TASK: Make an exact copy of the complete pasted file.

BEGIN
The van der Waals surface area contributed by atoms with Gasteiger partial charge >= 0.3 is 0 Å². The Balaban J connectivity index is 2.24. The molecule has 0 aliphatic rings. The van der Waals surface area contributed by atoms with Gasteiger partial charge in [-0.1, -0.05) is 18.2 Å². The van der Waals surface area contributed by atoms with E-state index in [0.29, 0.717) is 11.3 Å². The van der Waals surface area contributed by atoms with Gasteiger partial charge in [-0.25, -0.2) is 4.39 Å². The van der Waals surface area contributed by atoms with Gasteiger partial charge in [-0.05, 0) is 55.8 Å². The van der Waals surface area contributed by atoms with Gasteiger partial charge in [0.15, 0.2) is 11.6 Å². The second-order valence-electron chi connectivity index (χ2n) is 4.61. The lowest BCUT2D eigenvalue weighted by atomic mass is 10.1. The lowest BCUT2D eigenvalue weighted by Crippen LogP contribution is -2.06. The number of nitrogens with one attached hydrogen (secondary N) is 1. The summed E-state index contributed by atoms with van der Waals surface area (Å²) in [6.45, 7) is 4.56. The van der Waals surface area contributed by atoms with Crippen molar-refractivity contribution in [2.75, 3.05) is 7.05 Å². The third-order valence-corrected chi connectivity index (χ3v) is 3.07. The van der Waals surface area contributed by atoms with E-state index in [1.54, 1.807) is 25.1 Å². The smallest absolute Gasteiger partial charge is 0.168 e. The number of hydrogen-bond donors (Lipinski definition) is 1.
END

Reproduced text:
The van der Waals surface area contributed by atoms with Gasteiger partial charge >= 0.3 is 0 Å². The Balaban J connectivity index is 2.24. The molecule has 0 aliphatic rings. The van der Waals surface area contributed by atoms with Gasteiger partial charge in [-0.1, -0.05) is 18.2 Å². The van der Waals surface area contributed by atoms with E-state index in [0.29, 0.717) is 11.3 Å². The van der Waals surface area contributed by atoms with Gasteiger partial charge in [-0.25, -0.2) is 4.39 Å². The van der Waals surface area contributed by atoms with Gasteiger partial charge in [-0.05, 0) is 55.8 Å². The van der Waals surface area contributed by atoms with Gasteiger partial charge in [0.15, 0.2) is 11.6 Å². The second-order valence-electron chi connectivity index (χ2n) is 4.61. The lowest BCUT2D eigenvalue weighted by atomic mass is 10.1. The lowest BCUT2D eigenvalue weighted by Crippen LogP contribution is -2.06. The number of nitrogens with one attached hydrogen (secondary N) is 1. The summed E-state index contributed by atoms with van der Waals surface area (Å²) in [6.45, 7) is 4.56. The van der Waals surface area contributed by atoms with Crippen molar-refractivity contribution in [2.75, 3.05) is 7.05 Å². The third-order valence-corrected chi connectivity index (χ3v) is 3.07. The van der Waals surface area contributed by atoms with E-state index in [1.54, 1.807) is 25.1 Å². The smallest absolute Gasteiger partial charge is 0.168 e. The number of hydrogen-bond donors (Lipinski definition) is 1.